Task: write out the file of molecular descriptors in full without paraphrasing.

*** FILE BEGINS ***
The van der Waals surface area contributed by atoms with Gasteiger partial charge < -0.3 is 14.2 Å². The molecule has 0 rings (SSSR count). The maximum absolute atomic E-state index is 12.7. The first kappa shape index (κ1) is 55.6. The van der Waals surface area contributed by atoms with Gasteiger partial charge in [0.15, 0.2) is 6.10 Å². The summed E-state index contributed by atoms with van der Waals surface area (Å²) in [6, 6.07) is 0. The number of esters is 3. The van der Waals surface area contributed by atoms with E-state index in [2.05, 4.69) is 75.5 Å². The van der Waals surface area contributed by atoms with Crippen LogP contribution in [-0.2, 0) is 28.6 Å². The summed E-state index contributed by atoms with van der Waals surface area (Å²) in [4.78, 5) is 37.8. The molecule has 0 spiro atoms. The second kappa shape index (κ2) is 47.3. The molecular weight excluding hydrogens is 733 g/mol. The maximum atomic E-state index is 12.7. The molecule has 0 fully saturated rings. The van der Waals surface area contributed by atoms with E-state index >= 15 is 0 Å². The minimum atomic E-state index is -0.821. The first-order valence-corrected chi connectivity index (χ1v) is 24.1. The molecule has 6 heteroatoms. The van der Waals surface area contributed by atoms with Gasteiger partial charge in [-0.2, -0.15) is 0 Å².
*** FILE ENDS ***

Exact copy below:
The van der Waals surface area contributed by atoms with Gasteiger partial charge < -0.3 is 14.2 Å². The molecule has 0 rings (SSSR count). The maximum absolute atomic E-state index is 12.7. The first kappa shape index (κ1) is 55.6. The van der Waals surface area contributed by atoms with Gasteiger partial charge in [0.15, 0.2) is 6.10 Å². The summed E-state index contributed by atoms with van der Waals surface area (Å²) in [6, 6.07) is 0. The number of esters is 3. The van der Waals surface area contributed by atoms with E-state index in [2.05, 4.69) is 75.5 Å². The van der Waals surface area contributed by atoms with Crippen LogP contribution in [-0.2, 0) is 28.6 Å². The summed E-state index contributed by atoms with van der Waals surface area (Å²) in [4.78, 5) is 37.8. The molecule has 0 spiro atoms. The second kappa shape index (κ2) is 47.3. The molecular weight excluding hydrogens is 733 g/mol. The maximum atomic E-state index is 12.7. The molecule has 0 fully saturated rings. The van der Waals surface area contributed by atoms with E-state index >= 15 is 0 Å². The minimum atomic E-state index is -0.821. The first-order valence-corrected chi connectivity index (χ1v) is 24.1. The molecule has 6 heteroatoms. The van der Waals surface area contributed by atoms with Gasteiger partial charge in [-0.2, -0.15) is 0 Å².